The Springboro, Ohio, board of education has been flirting with adding creationism to its curriculum in the guise of a “controversial issues” policy. (See here for a representative news story, and see the Sensuous Curmudgeon for more opinionated coverage).
Now it’s been reported that John Freshwater, who is awaiting a decision by the Ohio Supreme Court on his termination as a science teacher in Mt. Vernon, Ohio, has been giving advice to that board. According to an Ohio political blog that I’ve never heard of before, Plunderbund, Freshwater communicated with Springboro board member Jim Rigano, one of the proponents of the “controversial issues” proposal, recommending his Rutherford Institute lawyer to the Springboro board. That attorney, Rita Dunaway, argued Freshwater’s case before the Ohio Supreme Court, and did a good job of it. (See here for the video, and here for my remarks on it.)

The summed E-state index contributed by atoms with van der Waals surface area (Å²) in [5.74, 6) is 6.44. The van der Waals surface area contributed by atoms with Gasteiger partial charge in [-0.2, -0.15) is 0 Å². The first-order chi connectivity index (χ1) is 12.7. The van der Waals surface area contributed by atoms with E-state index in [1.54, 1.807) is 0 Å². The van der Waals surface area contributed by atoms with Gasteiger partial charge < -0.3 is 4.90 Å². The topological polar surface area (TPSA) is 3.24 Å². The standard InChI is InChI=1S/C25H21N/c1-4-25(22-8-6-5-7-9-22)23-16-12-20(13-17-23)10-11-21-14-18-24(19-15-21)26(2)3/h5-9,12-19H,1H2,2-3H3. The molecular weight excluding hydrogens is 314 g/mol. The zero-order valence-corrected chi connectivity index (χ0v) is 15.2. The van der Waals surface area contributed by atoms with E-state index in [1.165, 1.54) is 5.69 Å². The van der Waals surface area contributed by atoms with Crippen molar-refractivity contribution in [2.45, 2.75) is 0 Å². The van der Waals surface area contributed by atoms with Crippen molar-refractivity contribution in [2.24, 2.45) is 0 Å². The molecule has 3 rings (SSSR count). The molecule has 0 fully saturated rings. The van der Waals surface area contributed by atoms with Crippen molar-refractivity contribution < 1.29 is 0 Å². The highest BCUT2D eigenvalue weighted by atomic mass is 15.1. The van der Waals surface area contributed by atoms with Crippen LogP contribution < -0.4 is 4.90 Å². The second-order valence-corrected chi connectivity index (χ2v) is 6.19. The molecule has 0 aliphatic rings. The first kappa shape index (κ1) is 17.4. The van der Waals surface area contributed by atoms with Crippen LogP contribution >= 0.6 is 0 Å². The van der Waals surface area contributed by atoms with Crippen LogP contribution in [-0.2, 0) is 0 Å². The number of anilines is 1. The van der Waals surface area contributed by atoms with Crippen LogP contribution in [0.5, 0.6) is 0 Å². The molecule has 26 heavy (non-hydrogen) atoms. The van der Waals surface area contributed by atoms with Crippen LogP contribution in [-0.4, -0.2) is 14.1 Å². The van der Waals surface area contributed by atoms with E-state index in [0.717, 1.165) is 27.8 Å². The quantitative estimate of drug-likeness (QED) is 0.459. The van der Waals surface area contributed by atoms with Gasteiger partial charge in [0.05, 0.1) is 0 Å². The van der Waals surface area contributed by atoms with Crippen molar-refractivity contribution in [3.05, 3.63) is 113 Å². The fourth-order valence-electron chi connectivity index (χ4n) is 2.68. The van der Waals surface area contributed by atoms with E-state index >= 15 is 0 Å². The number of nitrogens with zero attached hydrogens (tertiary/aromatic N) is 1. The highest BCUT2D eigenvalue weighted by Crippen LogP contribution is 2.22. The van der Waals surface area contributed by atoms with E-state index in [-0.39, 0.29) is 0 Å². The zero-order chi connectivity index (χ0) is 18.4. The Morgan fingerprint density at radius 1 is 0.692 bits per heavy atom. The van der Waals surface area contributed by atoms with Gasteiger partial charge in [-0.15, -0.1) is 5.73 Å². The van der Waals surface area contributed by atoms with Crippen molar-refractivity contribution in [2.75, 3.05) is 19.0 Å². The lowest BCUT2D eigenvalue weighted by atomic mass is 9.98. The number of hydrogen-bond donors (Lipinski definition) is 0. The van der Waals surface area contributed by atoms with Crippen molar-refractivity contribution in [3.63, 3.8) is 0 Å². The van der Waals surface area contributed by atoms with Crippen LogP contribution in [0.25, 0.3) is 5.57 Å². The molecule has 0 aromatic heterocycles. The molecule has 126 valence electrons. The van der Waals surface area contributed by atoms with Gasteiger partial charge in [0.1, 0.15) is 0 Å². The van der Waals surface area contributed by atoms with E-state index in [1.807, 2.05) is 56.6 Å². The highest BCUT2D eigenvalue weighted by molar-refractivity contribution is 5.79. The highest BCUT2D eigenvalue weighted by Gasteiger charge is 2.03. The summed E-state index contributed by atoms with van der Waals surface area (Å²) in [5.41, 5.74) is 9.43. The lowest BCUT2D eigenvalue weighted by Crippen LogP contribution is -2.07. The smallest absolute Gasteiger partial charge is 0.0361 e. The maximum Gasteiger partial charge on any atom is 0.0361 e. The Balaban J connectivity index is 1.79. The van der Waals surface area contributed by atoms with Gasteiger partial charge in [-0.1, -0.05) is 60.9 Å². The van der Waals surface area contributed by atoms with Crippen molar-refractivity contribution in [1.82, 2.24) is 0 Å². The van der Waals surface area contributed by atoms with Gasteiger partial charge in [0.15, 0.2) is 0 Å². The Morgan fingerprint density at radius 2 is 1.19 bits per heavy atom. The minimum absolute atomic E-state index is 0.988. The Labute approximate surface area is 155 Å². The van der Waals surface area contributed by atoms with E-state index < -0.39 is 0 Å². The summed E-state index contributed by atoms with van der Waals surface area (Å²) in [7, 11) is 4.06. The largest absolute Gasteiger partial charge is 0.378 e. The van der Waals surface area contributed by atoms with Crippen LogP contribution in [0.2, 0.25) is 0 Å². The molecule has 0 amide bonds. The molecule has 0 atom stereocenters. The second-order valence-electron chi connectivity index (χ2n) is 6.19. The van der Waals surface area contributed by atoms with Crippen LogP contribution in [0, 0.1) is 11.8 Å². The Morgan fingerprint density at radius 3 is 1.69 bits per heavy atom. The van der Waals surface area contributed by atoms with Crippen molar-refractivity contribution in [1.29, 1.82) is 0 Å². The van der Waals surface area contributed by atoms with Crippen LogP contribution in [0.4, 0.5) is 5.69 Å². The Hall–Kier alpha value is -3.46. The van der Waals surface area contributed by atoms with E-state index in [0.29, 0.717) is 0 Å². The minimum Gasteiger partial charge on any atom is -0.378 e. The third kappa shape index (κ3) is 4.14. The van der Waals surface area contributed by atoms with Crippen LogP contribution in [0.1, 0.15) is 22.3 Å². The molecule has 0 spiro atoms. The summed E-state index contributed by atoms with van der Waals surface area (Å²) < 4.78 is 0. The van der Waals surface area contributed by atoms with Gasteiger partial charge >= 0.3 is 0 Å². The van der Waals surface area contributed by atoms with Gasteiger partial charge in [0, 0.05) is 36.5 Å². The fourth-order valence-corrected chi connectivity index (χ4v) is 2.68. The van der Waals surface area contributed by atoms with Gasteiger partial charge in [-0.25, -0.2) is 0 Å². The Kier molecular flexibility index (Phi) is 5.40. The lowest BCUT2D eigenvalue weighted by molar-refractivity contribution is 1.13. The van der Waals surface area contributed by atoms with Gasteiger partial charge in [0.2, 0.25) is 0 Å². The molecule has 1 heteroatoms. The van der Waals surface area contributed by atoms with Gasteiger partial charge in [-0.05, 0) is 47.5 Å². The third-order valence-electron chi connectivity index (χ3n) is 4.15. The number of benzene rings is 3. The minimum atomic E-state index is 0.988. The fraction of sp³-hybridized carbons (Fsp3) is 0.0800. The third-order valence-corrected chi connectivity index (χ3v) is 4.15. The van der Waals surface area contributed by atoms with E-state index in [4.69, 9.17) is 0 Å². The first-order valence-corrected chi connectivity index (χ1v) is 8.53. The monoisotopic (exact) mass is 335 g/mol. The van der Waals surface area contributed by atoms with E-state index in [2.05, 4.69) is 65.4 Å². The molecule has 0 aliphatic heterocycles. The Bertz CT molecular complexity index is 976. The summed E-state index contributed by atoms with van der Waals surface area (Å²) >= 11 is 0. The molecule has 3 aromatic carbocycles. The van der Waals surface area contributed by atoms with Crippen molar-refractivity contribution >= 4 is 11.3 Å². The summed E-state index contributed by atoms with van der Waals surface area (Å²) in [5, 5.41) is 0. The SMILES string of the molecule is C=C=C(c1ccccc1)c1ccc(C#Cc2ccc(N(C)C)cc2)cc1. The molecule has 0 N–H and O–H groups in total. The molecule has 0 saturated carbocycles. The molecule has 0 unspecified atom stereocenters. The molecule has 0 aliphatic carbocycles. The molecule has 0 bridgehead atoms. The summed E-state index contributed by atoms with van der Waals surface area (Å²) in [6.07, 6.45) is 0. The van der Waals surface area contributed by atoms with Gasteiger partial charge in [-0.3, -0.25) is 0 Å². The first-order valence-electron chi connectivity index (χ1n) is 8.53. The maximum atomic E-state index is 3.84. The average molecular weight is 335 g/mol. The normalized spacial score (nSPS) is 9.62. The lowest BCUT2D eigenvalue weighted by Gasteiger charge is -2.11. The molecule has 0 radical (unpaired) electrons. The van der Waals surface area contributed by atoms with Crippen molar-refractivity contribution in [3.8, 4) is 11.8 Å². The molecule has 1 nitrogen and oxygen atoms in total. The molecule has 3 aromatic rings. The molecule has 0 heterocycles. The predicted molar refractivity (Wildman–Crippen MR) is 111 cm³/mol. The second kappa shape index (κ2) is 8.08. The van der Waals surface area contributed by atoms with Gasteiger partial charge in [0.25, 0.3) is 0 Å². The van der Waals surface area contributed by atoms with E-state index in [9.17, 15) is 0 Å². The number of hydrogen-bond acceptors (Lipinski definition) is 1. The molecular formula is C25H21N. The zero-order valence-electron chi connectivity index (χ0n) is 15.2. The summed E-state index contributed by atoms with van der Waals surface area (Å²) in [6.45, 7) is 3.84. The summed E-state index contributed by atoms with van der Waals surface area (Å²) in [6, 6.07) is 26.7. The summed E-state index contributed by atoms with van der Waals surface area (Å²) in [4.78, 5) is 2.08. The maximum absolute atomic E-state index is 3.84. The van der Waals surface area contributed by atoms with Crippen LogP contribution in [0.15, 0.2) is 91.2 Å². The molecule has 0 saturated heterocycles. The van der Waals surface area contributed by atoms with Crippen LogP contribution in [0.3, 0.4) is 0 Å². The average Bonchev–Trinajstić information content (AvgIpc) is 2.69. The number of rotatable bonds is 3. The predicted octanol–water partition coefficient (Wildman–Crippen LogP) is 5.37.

Plunderbund even claims to have the email request Springboro board member Rigano made to Dunaway. In the end, apparently Dunaway declined Rigano’s request–perhaps the Springboro board’s overt creationism was too much for the Rutherford Institute. So Rigano and his fellow board members sought different representation, which, according to Plunderbund, is Liberty Institute, with the board reportedly meeting last night (Aug 8) to vote on retaining Liberty Institute as counsel. The purported letter of agreement is here on Liberty letterhead. A Google News search yields no hits about the meeting last night. Anyone hear anything about that meeting?
According to its web site,
Liberty Institute is the largest legal organization focused solely on protecting and restoring religious liberty in the United States. We offer legal assistance pro bono to help defend the religious freedoms of individuals, churches and other organizations all across the nation.
From what I can tell scanning around the web, Liberty Institute makes the John Birch Society look pinko.
Freshwater’s advice was sound: Dunaway was a good representative for him. She was smooth and poised, and was able to unabashedly distort and misrepresent the record in a way favorable to Freshwater’s case. We’re still awaiting the Ohio Supreme Court’s decision.